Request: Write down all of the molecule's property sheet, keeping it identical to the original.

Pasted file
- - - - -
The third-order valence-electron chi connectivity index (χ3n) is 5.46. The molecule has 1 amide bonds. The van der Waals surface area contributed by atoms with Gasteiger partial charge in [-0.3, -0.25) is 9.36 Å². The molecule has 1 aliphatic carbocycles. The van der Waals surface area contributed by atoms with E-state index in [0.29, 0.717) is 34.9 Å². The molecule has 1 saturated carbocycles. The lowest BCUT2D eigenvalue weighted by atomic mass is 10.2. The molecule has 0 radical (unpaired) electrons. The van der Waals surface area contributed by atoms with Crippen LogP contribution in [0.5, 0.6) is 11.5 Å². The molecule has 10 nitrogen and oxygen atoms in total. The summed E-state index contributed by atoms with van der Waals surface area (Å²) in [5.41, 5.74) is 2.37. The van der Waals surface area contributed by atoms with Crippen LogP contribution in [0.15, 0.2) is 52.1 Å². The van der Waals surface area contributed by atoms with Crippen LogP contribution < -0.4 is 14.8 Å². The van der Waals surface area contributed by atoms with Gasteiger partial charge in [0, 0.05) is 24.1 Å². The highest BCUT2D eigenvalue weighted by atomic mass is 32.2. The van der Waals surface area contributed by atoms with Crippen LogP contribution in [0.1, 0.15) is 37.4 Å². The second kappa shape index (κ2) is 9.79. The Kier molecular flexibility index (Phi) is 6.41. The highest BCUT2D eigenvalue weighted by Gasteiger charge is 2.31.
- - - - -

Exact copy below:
The third-order valence-electron chi connectivity index (χ3n) is 5.46. The molecule has 1 amide bonds. The van der Waals surface area contributed by atoms with Gasteiger partial charge in [-0.3, -0.25) is 9.36 Å². The molecule has 1 aliphatic carbocycles. The van der Waals surface area contributed by atoms with E-state index in [0.29, 0.717) is 34.9 Å². The molecule has 1 saturated carbocycles. The lowest BCUT2D eigenvalue weighted by atomic mass is 10.2. The molecule has 0 radical (unpaired) electrons. The van der Waals surface area contributed by atoms with Crippen LogP contribution in [0.5, 0.6) is 11.5 Å². The molecule has 10 nitrogen and oxygen atoms in total. The summed E-state index contributed by atoms with van der Waals surface area (Å²) in [5.41, 5.74) is 2.37. The van der Waals surface area contributed by atoms with Crippen LogP contribution in [0.15, 0.2) is 52.1 Å². The van der Waals surface area contributed by atoms with Crippen LogP contribution < -0.4 is 14.8 Å². The van der Waals surface area contributed by atoms with Gasteiger partial charge in [0, 0.05) is 24.1 Å². The highest BCUT2D eigenvalue weighted by atomic mass is 32.2. The van der Waals surface area contributed by atoms with Crippen LogP contribution in [0.1, 0.15) is 37.4 Å². The second kappa shape index (κ2) is 9.79. The Kier molecular flexibility index (Phi) is 6.41. The highest BCUT2D eigenvalue weighted by Gasteiger charge is 2.31.